Editorial Feature

How Scientists are Turning Waste into Turbostratic Graphene

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Since it was discovered and isolated back in 2004, the single atomic layer of carbon known as graphene has been intensively investigated, with scientists exploring how its unique and impressive characteristics can benefit a wide range of industries.

 

So far, graphene has thrived, finding uses in applications in electronics, sensors, renewable energy, pharmaceuticals, construction, and more. There is a high demand for the material, and scientists at Rice University have developed a way to create it from trash for use in strengthening concrete and other composite materials, which will reduce the environmental impact of the construction industry.

 

Transforming Carbon Sources into Turbostratic Graphene

 

In a paper published in the scientific journal Nature, a team of scientists from Rice University describes how they developed a method that can successfully transform any source of carbon into turbostratic graphene, including waste products. The technique uses high-energy pulses of electricity to achieve this transformation, which produces graphene flakes from anything such as coal to food waste.

 

The benefits of the innovation are that it drastically reduces the cost of alternative methods of bulk-producing graphene, as well as offering a solution to recycle items such as plastics that may end up in landfill, and rotten food which causes the population to dispose of up to 40% of the food it would otherwise consume.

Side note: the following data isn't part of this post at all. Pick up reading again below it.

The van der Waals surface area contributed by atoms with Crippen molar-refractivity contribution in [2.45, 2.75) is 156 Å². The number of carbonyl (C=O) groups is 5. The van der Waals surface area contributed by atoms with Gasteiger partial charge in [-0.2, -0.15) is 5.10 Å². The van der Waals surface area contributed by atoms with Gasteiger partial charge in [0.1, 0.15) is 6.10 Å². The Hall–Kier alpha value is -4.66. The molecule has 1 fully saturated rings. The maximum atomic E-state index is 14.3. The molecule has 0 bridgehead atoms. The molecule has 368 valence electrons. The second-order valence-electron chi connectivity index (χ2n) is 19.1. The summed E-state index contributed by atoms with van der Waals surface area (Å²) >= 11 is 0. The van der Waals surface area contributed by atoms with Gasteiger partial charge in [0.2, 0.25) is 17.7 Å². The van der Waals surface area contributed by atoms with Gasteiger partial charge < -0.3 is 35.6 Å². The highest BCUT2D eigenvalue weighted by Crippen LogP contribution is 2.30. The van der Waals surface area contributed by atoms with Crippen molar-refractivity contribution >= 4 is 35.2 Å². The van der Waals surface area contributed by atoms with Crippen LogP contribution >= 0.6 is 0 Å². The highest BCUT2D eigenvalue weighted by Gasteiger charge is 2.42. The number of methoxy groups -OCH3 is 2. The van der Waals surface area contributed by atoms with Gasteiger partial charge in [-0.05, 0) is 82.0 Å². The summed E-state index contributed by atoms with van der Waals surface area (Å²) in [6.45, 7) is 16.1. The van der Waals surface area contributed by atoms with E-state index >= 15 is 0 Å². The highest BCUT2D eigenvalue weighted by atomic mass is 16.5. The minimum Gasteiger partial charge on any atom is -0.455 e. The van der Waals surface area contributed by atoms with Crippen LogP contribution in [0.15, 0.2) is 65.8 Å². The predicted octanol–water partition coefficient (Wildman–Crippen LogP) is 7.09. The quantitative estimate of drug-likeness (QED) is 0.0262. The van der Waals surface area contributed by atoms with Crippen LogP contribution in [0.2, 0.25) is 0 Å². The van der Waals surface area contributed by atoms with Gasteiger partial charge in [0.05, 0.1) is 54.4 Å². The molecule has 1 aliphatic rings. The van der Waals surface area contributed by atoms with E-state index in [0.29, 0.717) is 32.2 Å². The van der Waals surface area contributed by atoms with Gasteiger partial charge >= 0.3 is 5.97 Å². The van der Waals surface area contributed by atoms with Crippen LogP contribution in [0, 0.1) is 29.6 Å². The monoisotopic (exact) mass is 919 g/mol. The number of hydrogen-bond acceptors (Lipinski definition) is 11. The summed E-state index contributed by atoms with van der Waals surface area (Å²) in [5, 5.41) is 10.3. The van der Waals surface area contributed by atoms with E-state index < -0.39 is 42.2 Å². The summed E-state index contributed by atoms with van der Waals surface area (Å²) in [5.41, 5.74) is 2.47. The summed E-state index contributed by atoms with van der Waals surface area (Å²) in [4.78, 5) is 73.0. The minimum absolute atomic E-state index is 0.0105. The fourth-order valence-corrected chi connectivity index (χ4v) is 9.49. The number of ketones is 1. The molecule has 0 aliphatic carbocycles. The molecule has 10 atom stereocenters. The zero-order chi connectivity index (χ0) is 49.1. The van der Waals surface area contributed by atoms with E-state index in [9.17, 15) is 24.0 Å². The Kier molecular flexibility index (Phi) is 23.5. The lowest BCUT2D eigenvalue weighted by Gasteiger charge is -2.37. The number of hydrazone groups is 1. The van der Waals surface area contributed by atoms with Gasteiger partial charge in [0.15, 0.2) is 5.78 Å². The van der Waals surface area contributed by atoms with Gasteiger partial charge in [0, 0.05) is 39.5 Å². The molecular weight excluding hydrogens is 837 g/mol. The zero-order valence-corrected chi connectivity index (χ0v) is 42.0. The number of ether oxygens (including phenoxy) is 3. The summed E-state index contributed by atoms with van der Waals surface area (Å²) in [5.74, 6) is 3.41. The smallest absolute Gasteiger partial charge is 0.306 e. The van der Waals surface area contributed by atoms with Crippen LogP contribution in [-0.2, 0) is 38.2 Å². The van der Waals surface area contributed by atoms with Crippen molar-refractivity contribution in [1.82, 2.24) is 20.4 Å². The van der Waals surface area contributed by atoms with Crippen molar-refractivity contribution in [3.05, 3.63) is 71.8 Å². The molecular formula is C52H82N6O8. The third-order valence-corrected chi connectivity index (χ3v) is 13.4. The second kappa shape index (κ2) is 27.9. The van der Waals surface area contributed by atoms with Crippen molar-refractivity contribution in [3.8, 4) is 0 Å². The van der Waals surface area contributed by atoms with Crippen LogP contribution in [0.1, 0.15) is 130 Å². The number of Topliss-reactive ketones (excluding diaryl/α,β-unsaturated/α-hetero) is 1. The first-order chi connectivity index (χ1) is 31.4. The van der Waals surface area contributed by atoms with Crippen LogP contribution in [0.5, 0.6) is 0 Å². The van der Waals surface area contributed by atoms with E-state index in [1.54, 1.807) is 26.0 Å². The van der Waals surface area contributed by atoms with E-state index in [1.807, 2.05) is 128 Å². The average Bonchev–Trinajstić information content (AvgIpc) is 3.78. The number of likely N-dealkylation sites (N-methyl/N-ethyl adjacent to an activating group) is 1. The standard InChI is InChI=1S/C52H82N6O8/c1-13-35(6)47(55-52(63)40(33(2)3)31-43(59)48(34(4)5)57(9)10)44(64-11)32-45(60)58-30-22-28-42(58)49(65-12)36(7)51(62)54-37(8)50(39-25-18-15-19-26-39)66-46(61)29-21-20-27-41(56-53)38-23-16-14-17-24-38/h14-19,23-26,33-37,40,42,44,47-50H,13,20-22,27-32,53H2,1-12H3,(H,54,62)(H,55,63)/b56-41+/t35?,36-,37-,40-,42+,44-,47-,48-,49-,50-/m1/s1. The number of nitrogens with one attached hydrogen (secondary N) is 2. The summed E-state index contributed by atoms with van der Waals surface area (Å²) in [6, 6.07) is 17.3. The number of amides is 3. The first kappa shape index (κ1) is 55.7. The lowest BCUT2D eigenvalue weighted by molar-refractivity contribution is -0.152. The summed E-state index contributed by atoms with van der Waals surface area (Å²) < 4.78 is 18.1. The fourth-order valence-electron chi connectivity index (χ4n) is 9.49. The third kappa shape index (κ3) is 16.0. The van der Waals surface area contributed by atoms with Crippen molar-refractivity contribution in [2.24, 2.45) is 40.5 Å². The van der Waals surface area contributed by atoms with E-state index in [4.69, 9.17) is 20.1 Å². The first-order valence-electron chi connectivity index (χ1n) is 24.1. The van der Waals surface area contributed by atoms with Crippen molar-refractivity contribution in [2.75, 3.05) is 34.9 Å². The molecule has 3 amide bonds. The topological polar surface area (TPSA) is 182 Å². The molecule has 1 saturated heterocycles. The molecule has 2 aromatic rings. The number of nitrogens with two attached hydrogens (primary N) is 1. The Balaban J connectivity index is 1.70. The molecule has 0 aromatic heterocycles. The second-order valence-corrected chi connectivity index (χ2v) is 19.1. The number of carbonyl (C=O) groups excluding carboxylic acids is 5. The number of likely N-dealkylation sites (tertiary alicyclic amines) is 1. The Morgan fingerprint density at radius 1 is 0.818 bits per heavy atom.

'Flash graphene', as it is known, is produced by heating carbon-containing substances for 10 milliseconds at 3000 Kelvin. Researchers proved their method to be effective at creating graphene from a wide range of sources, including food waste, plastics, tires, petroleum coke, coal, and wood clippings.

 

The method looks as though it will be a lucrative one, given that a ton of graphene currently fetches around $67,000 to $200,000 commercially. It also looks set to transform the construction industry, as an addition of just 0.1% of flash graphene added into cement can reduce the environmental impact of this heavily used material by a third. Because adding graphene into concrete enhances its strength, less is needed, resulting in a reduction in manufacturing and transport requirements. This will be significant in reducing emissions as the product currently accounts for around 8% of the total human-made carbon dioxide emitted annually.

 

Food waste is also a huge contributor to methane emissions, and therefore, the flash graphene method will also be instrumental in reducing emissions by preventing food from ending up in landfills where it emits the greenhouse gas as is decomposes.

 

Previously, graphene has been too expensive to be used in these applications. With the new cost-effective flash graphene method, these emission-reducing strategies will be able to be implemented.